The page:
Devine Racing, which engineered an extraordinary evolution of the Las Vegas Marathon but also struggled mightily to meet its financial obligations, will handle all aspects of this year’s Dec. 7 race.
On Dec. 8, the company will no longer have any stake in the event.
The Competitor Group — which oversees the highly successful Rock ‘n’ Roll Marathon races — will assume full control of the event going forward.
Devine Racing chairman Chris Devine, whose company brought the race to prominence in 2005 by securing a course that included the Strip, the Fremont Street Experience and business and residential neighborhoods, said Tuesday that making the move was a difficult but necessary decision.
“It was a hard call personally, but the economic dynamics made it a simple one,” said Devine, whose Chicago-based company bought the event in early 2005 from longtime operator and Las Vegas resident Al Boka. “We didn’t have the economic firepower to take the event to the next level.”
That became clear as 2008 progressed. Devine Racing was in arrears to dozens of local, regional and national vendors from the 2007 race and even the 2006 event in some instances.
The company had to sell off several assets, most notably the successful Los Angeles Marathon in September. But those sales — whose numbers weren’t specifically released but were pegged in the double-digit millions by Devine earlier this year — still didn’t gain enough to put Devine Racing on firm enough financial ground in Las Vegas. The company has cleared many of its obligations to vendors, but some substantial payments remain outstanding, and Devine Racing still has had issues regularly meeting payroll with its own employees for the past several months.
“To be candid, I think it was the best thing to do for the race and for the market,” Devine said. “I’m passionate about the sport, and I want to make sure the race is in the right hands going forward, from a stability standpoint.”
Competitor Group chief executive officer Peter Englehart said his company, based in San Diego, already has made the first payment in its confidential agreement to buy the event.
“The deal has officially closed,” Englehart said. “A transfer of moneys has taken place, and there will be further transfers. Devine is totally running the 2008 event, and our side takes over entirely after that. Come Dec. 8, it is our baby.”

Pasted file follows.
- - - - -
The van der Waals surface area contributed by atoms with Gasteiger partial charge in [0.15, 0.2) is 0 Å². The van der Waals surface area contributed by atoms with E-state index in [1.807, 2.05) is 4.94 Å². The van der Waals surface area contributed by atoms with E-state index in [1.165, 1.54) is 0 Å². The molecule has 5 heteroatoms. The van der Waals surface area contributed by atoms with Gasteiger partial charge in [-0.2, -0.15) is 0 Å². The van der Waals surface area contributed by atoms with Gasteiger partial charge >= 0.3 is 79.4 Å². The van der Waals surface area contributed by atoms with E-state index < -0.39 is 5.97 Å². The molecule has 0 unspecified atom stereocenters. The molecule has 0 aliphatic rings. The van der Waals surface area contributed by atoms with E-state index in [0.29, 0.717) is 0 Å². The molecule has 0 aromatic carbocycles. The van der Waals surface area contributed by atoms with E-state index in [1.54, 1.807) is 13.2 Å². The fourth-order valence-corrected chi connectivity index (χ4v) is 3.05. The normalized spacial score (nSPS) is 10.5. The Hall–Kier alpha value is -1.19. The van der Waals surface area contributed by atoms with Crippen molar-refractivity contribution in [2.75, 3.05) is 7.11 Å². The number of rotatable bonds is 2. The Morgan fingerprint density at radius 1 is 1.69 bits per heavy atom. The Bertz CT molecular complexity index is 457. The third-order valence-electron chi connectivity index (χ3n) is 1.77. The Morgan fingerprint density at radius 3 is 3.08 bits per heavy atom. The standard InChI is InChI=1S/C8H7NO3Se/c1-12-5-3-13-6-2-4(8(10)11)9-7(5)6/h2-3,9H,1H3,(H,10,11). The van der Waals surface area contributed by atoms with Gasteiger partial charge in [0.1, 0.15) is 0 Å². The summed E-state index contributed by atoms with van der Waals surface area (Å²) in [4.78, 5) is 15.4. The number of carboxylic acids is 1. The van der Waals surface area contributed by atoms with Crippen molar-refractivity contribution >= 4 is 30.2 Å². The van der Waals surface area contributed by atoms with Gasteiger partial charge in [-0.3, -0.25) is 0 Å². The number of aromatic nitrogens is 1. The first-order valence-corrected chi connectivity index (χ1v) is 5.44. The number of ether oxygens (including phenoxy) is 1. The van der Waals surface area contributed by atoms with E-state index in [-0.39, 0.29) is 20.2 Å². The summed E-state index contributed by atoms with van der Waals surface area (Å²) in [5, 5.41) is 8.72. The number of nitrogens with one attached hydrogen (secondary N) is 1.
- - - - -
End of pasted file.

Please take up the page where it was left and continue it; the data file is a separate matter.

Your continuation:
And Englehart expects it to be a very large baby, considering his company garnered more than 30,000 entrants earlier this month for the inaugural Rock ‘n’ Roll San Antonio Marathon — the largest first-time running event ever in the United States. Like Las Vegas, San Antonio offers a marathon and half-marathon.
“We’re obviously very excited. We think it has the potential to be a great event,” said Englehart, who held off on providing further details in the interest of letting Devine Racing reach its finish line with the race. “The gentleman’s agreement is that we don’t want to steal any thunder from Chris and this year’s event.”
Devine said the pending transfer of ownership will in no way affect the quality of this year’s race.
“I think it will be very positive,” he said. “The performance on race day will be similar to last year. The market can expect a high-quality race this year and nothing but improvement for the future.”
That future is something Devine said he’s looking forward to, even though his company no longer will be involved.
“We’ve had some unfortunate situations as far as available capital goes,” he said. “But there are a number of things we’re very proud of that we were able to do. We took this race from one that had 6,000 entrants starting in the desert to one with 11,000 in 2005, and now were up to the high teens (16,000 last year).
“Now, to have the race branded with the Rock ‘n’ Roll brand, a company with hundreds of millions of dollars in infrastructure, it’s the right place for us to be.”
Contact reporter Patrick Everson at firstname.lastname@example.org or 702-383-0353.